We should enjoy these moments while they last

 

ON RUGBY:Three quarter-finalists, a semi-finalist, plus two rentals of the Aviva Stadium. So, why are the IRFU running the risk of destroying all of this with their rigid restrictions on foreign players?

EVEN BY the Heineken Cup’s high dramatic standards, this season’s tournament has been bookended by one of the most dramatic closing weekends in its history. Thanks in part should go to teams with supposedly nothing to play for, such as Connacht, Gloucester, Treviso and, it has to be said, Racing Metro.

Where would Irish rugby be without the provinces and the Heineken Cup in January, or Ireland full stop? Those provincial jerseys are sprinkled with magic, alright. Leinster continue to live up to the highest standards despite delving deeper into their squad and are helping to pull the others along.

Munster’s Tony McGahan is arguably the coach of the season so far for presiding over six wins from six, given they came up short last year, lost the likes of Doug Howlett, David Wallace, Felix Jones, Jerry Flannery and now Denis Leamy for the guts of the season, and are in such a transitional phase they blooded nine players in the Cup this season.

They couldn’t have done it without the totemic Ronan O’Gara and Paul O’Connell. That 43-phase, six-minute drive and O’Gara drop goal to beat Northampton on the opening weekend was the single most significant and memorable play of the season, and the day the baton was passed on.

On Saturday, Sky commentator Mark Robson was moved to apologise when their microphone picked up O’Connell’s parting mantra in the away dressingroom.

“F***ing character,” he shouted. It’s better to be in an army of sheep led by a Lion than in an army of Lions led by a sheep.

But Ulster will travel to Thomond Park in better shape than ever. Taking last season’s hard-earned home win over Bath and the 20-point beating in Biarritz as benchmarks, the way they destroyed Leicester and rattled Clermont’s cage last Saturday underlines as much.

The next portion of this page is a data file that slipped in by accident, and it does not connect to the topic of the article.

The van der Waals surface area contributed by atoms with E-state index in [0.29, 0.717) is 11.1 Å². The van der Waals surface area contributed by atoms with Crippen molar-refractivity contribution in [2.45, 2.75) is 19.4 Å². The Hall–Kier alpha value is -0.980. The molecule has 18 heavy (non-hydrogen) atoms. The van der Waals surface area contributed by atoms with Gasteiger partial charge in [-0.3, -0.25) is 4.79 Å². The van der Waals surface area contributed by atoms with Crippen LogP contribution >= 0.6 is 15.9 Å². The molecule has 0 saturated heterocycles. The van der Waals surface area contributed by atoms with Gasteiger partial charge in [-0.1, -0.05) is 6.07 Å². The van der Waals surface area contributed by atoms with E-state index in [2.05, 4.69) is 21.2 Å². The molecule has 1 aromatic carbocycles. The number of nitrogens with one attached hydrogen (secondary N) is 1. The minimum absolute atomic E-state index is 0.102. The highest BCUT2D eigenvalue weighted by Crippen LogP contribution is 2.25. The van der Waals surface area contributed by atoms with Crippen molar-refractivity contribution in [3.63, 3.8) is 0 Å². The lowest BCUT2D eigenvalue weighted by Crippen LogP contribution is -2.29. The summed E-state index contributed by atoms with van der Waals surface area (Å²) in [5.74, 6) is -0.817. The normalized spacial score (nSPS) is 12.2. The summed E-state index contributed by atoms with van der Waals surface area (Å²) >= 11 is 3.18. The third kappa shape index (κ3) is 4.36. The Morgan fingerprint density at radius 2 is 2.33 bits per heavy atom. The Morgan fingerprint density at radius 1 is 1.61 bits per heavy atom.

The Union’s investment in the provinces has again yielded a minimum tranche of four bonus payments of €420,000 from the ERC for having three quarter-finalists and a semi-finalist, plus two rentals of the Aviva Stadium. So, why giveth with one hand and taketh away with the other? Or, why risk destroying all of this with their rigid restrictions on foreign players? Four winners in the last three years and now three quarter-finalists for the first time ever. We should enjoy this while it lasts, because these things are cyclical.

Two years ago, when Toulouse and Biarritz reached the final in Paris, some wrongly jumped to the conclusion this would presage an era of dominance from the cash-rich Top 14, ignoring the fact that only one side had reached a losing quarter-final the year before (inevitably Toulouse) and that both those finalists had benefited from “home” semi-finals.

But the Irish performances in the pool stages are no flash in the pan.

With Connacht punching above their weight in a ferociously tough group (to put their meetings with Toulouse in perspective, Connacht’s budget of less than €3 million is dwarfed by Toulouse’s €33 million, the biggest in Europe) to deservedly earn their first tournament win on Friday, the Irish won 16, drew one and lost seven of their 24 games for a winning ratio of 69 per cent.